During calendar year (CY) 2017, the Governing Board approved 59 new projects or studies and modified 8 continuing projects adding additional dollars toward RDD&D of alternative fuel and clean fuel technologies in the South Coast Air Basin (Basin). During CY 2017, the SCAQMD supported a variety of projects and technologies, ranging from near-term to longer-term research, development, demonstration and deployment activities. This “technology portfolio” strategy provides the SCAQMD the ability and flexibility to leverage state and federal funding while also addressing the specific needs of the Basin.

Projects in CY 2017 included significant electric and hybrid electric technologies and infrastructure to develop and demonstrate medium- and heavy-duty vehicles in support of transitioning to a zero and near-zero emissions goods movement industry; fuels and emissions studies to conduct in-use testing and fuel characterization and usage profiles as well as evaluating strategies for reducing emissions in the goods movement sector; development, demonstration and deployment of large displacement natural gas engines and continued demonstration and deployment of both electric charging infrastructure and natural gas and renewable natural gas deployment and support.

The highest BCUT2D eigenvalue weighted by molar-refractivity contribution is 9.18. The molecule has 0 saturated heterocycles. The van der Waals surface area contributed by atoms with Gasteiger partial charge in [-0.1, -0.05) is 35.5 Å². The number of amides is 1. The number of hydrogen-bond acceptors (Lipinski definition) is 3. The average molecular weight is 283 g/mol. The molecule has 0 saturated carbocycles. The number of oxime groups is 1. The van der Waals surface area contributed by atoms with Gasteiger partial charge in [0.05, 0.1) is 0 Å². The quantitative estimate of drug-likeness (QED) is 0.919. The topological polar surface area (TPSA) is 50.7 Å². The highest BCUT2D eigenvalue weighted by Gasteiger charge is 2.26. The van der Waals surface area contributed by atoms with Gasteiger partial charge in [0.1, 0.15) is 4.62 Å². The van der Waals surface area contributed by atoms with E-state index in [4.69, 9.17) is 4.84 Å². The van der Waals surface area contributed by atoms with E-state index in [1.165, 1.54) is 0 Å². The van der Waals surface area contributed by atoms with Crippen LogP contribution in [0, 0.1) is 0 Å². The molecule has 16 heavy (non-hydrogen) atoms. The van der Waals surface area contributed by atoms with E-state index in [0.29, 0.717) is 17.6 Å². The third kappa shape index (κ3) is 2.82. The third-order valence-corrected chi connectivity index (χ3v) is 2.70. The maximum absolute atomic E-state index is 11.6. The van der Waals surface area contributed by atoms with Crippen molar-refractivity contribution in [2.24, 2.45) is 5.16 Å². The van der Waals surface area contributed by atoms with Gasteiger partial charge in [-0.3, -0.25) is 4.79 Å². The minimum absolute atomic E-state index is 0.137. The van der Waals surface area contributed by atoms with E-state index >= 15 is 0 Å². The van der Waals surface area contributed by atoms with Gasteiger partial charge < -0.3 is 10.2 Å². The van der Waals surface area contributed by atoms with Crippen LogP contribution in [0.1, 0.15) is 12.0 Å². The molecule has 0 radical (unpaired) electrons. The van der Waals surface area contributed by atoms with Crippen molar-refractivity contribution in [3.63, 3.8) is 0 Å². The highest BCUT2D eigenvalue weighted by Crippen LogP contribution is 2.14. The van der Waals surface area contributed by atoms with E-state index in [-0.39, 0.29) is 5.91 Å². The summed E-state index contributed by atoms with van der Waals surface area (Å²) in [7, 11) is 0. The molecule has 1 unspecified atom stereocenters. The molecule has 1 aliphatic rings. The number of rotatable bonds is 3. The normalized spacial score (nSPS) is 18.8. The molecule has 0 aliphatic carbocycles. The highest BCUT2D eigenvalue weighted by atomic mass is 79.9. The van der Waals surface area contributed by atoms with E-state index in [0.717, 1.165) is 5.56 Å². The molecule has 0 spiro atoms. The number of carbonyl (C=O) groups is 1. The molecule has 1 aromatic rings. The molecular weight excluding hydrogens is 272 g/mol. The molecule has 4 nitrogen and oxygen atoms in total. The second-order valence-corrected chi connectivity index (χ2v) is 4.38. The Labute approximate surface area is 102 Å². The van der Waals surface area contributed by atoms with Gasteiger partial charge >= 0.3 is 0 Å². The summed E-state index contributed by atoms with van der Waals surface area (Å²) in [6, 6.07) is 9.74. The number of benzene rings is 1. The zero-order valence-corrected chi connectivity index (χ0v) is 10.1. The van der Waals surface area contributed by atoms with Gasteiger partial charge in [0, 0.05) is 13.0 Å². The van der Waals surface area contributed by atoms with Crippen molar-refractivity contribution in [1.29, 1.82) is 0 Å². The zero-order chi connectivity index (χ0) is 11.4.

The SCAQMD contributed approximately $17.9 million in partnership with other governmental organizations, private industry, academia and research institutes, and interested parties, with total project costs of nearly $118.7 million. These projects or studies addressed a wide range of air quality issues with a diverse mix of advanced technologies. The pie chart below shows the distribution of the Clean Fuels Program funds approved by the Board in 2017.